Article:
The increased risk of infant death in general versus university hospitals was explained by increased neonatal mortality (adjusted OR: 1.41; 95% CI: 0.93–2.13), whereas the risk of postneonatal mortality was not increased in general hospitals (adjusted OR: 0.98; 95% CI: 0.41–2.36).
Infant mortality was inversely related to gestational age, rising from 5% among infants born at 31 weeks to 56% among infants born at 24 weeks. In the univariate analysis, infants born at 24 weeks had a 24-fold increased risk of infant mortality, compared with infants born at 31 weeks. In the multivariate analysis, this risk was increased further, which mainly was an effect of adjustments for hospital type and birth weight for gestational age. When we adjusted only for these 2 variables, the corresponding OR was 36.5 (95% CI: 19.3–68.7).
Compared with an infant with appropriate birth weight for gestational age, being either small or large for gestational age increased the mortality risk. Male infants had a higher mortality risk than female infants. Mode of delivery, fetal presentation at birth, placental complications, and maternal diseases were not independent risk factors for infant death. Preeclampsia was associated with a lower infant mortality risk before stratification by gestational age. Maternal characteristics (age, body mass index, smoking, cohabitation with infant’s father, and native country) were not associated with risk of infant death (data are available on request).
There was a significant interaction between gestational age and hospital type with regard to infant mortality (P = .049). Infant mortality rates were substantially higher in general hospitals compared with university hospitals up to 27 gestational weeks. For infants born at 27 weeks, the infant mortality rate was 18.6% in general hospitals and 11.3% in university hospitals, whereas the corresponding figures for infants born at 28 weeks were 10.4 and 9.5%, respectively. We therefore decided to stratify our cohort into 1 extremely preterm group (born at 24 to 27 gestational weeks) and 1 very preterm group (born at 28 to 31 gestational weeks) (Table 3).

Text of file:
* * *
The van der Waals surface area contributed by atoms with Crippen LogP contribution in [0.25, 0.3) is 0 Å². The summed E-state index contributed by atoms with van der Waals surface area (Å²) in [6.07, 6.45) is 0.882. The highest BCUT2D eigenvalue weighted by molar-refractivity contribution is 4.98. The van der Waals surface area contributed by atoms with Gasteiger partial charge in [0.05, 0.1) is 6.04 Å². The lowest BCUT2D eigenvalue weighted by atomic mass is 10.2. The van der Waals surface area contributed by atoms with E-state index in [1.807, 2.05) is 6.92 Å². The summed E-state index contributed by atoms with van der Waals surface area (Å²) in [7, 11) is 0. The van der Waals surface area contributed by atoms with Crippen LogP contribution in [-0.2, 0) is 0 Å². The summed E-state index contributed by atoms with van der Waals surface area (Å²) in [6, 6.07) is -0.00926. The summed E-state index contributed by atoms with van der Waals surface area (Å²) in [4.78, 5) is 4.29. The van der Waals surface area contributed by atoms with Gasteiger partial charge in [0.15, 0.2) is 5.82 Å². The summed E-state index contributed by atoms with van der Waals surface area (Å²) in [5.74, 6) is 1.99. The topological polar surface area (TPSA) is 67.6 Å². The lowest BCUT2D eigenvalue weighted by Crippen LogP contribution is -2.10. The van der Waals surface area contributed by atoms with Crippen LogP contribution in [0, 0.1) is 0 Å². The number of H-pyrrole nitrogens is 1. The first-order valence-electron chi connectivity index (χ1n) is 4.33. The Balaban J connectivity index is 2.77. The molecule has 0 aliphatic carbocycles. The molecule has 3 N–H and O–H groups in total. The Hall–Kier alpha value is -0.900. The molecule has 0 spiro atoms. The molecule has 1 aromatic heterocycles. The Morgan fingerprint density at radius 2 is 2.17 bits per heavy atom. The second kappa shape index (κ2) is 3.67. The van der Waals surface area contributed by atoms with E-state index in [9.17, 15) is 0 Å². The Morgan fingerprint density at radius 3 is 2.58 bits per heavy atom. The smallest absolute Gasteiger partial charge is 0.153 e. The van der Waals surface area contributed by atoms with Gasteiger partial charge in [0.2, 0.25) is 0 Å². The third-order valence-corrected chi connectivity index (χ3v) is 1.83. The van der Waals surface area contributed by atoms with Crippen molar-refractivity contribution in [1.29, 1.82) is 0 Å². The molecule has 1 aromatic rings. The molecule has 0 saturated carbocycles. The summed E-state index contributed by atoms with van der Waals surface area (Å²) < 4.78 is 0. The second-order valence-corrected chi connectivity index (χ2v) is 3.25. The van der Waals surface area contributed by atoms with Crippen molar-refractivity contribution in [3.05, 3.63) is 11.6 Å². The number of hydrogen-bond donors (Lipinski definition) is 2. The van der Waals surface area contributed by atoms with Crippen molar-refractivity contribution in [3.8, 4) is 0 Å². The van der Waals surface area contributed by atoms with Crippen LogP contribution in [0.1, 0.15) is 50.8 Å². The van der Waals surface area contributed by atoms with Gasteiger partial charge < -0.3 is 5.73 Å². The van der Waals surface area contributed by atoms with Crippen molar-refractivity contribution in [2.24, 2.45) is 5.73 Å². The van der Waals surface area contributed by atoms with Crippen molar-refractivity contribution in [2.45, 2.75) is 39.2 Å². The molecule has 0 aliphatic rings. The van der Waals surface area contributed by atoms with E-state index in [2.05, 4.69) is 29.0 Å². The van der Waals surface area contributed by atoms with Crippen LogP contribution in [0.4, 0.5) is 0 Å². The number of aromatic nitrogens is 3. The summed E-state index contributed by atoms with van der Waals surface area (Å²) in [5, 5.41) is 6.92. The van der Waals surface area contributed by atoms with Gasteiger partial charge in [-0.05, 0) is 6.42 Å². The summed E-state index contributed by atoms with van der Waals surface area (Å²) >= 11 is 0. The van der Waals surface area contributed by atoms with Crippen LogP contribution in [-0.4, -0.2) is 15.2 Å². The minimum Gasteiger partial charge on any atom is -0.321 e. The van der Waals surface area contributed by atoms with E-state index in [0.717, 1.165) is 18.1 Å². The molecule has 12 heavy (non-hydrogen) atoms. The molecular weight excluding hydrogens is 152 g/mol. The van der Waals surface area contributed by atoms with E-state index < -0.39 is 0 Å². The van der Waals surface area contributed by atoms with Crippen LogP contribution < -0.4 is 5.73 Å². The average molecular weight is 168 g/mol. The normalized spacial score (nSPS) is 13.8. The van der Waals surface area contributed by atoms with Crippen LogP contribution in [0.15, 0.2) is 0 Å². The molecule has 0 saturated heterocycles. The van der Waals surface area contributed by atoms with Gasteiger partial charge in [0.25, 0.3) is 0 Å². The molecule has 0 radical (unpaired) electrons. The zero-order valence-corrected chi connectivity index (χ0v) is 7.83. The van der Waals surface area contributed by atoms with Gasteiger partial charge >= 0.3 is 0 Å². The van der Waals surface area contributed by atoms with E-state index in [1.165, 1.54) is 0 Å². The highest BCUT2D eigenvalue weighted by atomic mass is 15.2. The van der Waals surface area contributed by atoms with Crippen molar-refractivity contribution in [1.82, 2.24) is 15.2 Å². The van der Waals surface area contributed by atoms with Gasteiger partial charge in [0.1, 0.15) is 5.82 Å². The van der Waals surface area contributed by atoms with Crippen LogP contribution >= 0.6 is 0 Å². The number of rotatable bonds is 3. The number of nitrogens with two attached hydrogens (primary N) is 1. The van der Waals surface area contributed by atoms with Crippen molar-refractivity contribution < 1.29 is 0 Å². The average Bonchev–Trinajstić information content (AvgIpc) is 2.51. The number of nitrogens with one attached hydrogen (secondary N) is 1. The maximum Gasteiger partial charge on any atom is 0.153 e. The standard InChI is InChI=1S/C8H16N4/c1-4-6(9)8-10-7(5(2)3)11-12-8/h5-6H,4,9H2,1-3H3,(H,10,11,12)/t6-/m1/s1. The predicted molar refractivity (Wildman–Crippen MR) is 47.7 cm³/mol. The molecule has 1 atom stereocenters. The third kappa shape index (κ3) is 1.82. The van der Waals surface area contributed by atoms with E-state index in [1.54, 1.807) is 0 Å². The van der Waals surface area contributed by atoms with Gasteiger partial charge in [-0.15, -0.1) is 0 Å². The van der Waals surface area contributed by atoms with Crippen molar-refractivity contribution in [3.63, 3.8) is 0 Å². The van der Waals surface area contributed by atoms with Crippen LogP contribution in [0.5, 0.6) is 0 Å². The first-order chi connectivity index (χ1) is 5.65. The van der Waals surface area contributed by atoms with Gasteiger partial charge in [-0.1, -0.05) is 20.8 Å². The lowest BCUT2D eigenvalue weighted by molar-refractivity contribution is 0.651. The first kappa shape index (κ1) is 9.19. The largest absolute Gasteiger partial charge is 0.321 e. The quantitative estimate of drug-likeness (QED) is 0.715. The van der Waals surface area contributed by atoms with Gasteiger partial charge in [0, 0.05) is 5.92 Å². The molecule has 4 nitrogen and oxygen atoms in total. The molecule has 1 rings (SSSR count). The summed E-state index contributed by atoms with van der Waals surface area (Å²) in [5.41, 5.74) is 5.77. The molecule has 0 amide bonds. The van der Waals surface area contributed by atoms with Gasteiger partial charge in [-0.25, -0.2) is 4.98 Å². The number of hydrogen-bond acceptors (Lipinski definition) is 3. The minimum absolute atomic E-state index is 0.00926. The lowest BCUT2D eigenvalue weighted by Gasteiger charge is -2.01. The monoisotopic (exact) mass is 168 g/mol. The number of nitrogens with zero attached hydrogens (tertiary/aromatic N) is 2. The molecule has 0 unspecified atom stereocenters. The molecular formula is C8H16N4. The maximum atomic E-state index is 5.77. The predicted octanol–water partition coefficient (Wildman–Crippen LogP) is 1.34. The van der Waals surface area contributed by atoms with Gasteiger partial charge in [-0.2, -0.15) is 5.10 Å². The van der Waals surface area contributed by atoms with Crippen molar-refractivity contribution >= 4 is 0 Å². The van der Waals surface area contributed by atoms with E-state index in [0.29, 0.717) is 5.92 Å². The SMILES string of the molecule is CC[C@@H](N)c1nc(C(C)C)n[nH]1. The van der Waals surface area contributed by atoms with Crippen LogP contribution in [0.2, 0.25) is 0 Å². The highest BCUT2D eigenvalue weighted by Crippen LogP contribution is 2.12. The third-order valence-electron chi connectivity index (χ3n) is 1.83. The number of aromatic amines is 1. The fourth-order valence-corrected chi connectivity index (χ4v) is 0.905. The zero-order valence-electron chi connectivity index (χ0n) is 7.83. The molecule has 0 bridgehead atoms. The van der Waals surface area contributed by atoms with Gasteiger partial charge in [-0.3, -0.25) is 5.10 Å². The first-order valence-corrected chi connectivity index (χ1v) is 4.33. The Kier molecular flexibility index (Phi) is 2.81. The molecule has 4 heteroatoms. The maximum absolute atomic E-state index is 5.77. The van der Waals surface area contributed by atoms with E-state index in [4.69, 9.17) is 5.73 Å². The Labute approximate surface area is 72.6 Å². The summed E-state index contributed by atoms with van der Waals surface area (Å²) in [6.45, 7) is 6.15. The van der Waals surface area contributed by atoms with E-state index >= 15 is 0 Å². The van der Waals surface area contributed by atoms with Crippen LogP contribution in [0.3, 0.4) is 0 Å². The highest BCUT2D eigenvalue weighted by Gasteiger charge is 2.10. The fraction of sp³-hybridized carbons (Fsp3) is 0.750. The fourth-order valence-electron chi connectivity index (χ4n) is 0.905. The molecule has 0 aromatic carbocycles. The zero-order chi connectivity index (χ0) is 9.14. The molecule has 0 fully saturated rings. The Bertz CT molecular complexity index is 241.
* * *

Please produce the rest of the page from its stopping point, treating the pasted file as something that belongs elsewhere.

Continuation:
For extremely preterm infants, infant mortality was 22% in university hospitals and 32% in general hospitals (Table 3). Compared with university hospitals, we found an increased risk of infant mortality among extremely preterm infants (24–27 weeks’ gestation) born in general hospitals, whereas there was no difference in infant mortality by hospital type among infants born at 28 to 31 weeks’ gestation. In both extremely and very preterm births, crude ORs were somewhat lower than adjusted ORs. For infants born at 24 to 27 weeks’ gestation, this was mainly an effect of adjusting for gestational age. When we adjusted solely for gestational age, the OR was 1.97 (95% CI: 1.12–3.47). For infants born at 28 to 31 weeks’ gestation, the shift was due to a combined effect of adjusting for gestational age and birth weight for gestational age. Adjusting for these 2 variables gave an OR of 0.83 (95% CI: 0.52–1.32). We also repeated the analyses of level of care and risk of infant mortality after excluding infants with major malformation (n = 42), with no change in risk estimates (data are available on request).